Three Talking Teddies

{These are not movie reviews per se and may contain spoilers}

  The only time my wife will sit down to a horror movie is Halloween weekend.  She selects the fare off of Netflix, and I get to see some suspense/horror that is beyond my normal Cushing/Lee/Price diet. This last Halloween weekend we sat down to Housebounda 2014 New Zealand horror comedy about a young neer-do-well woman confined to house arrest in her mother's creepy house.  There is some detox going on, and the movie has a slow build. At one point our junky herione wakes up to a maniacal sounding Teddy Ruxbin.  Creepy, almost interesting, seemed mostly nostalgic.  One of her next selections was The Awakening, a 2011 British horror movie set in  1921.  The plot is apropos of nothing in this post.  However, our heroine breaks into a wall at one point to find a teddy bear that is repeating recorded clues to the mystery.  Seemed a little hi-tech for the time period.  

So the personal rule for synchronicity is three obscure references within 24 hours from non-related sources.  

The two above movies were chosen by someone else and had nothing else in common than being suspense fare on Netflix.  

    As often happens, my wife fell asleep soon after midnight and I eventually gave in to insomnia and returned to the living room.  My insomnia watchlist at the time included starting the second season of the 1960s British TV spy show The Avengers.  The first episode of the second season the evil genius bad guy talks to our heroes Steed and Gale through, you guessed it, a speaker in a teddy bear.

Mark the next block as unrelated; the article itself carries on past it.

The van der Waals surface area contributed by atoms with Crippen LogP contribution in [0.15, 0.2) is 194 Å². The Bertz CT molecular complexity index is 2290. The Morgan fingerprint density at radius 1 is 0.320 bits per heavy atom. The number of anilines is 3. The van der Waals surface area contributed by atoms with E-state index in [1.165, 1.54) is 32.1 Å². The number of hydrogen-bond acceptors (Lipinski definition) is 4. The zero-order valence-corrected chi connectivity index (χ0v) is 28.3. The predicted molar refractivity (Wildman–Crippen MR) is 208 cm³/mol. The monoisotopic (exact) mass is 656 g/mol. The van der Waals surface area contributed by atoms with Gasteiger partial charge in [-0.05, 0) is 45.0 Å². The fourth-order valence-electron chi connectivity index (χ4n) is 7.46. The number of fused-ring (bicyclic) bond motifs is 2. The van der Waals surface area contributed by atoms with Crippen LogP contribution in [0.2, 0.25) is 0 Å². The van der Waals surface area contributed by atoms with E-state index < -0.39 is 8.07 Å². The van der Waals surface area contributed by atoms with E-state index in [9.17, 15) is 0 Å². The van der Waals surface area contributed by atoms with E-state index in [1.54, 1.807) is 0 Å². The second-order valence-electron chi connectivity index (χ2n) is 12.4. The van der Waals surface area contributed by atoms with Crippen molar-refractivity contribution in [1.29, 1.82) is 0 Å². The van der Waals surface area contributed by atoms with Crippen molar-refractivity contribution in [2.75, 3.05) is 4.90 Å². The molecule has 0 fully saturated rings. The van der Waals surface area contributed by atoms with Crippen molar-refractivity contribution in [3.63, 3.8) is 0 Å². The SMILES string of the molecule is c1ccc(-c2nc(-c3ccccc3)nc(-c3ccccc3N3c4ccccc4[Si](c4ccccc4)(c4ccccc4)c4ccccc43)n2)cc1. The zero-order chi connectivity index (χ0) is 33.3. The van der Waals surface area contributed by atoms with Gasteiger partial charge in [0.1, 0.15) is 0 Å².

When I was 6 weeks old, I was given a stuffed bear with a music box in it. My mother had imaginatively named him Theodore.  I was told the music box worked once but since I was never given a straight answer so I assume that it was another victim of my father's violence. Theodore has somehow survived the years and the travels and now lives on a shelf up in the guest room.  He's never spoken to me, not even during my craziest days.  I don't think looking for a stuffed bear to talk to me is the meaning of the synchronicity.

   I just finished The Lovecraft Code by Peter Levenda.  His first fiction book, it's a wannabe military thriller with lots of second-rate Cthulhu musings and plot.  No surprises, we learn that 'the stars are right' whenever there is a mini-nova in the constellation of the Great Bear.  It is also implied that the Old Ones speak to their minions from Ursa Major. Get it, talking bear?  Nah, not going for it. It just seems a pale imitation of Robert Anton Wilson's Sirius theory. How many stars are supposed to be talking to us?

ceyton

Student, consultant, husband, humbug.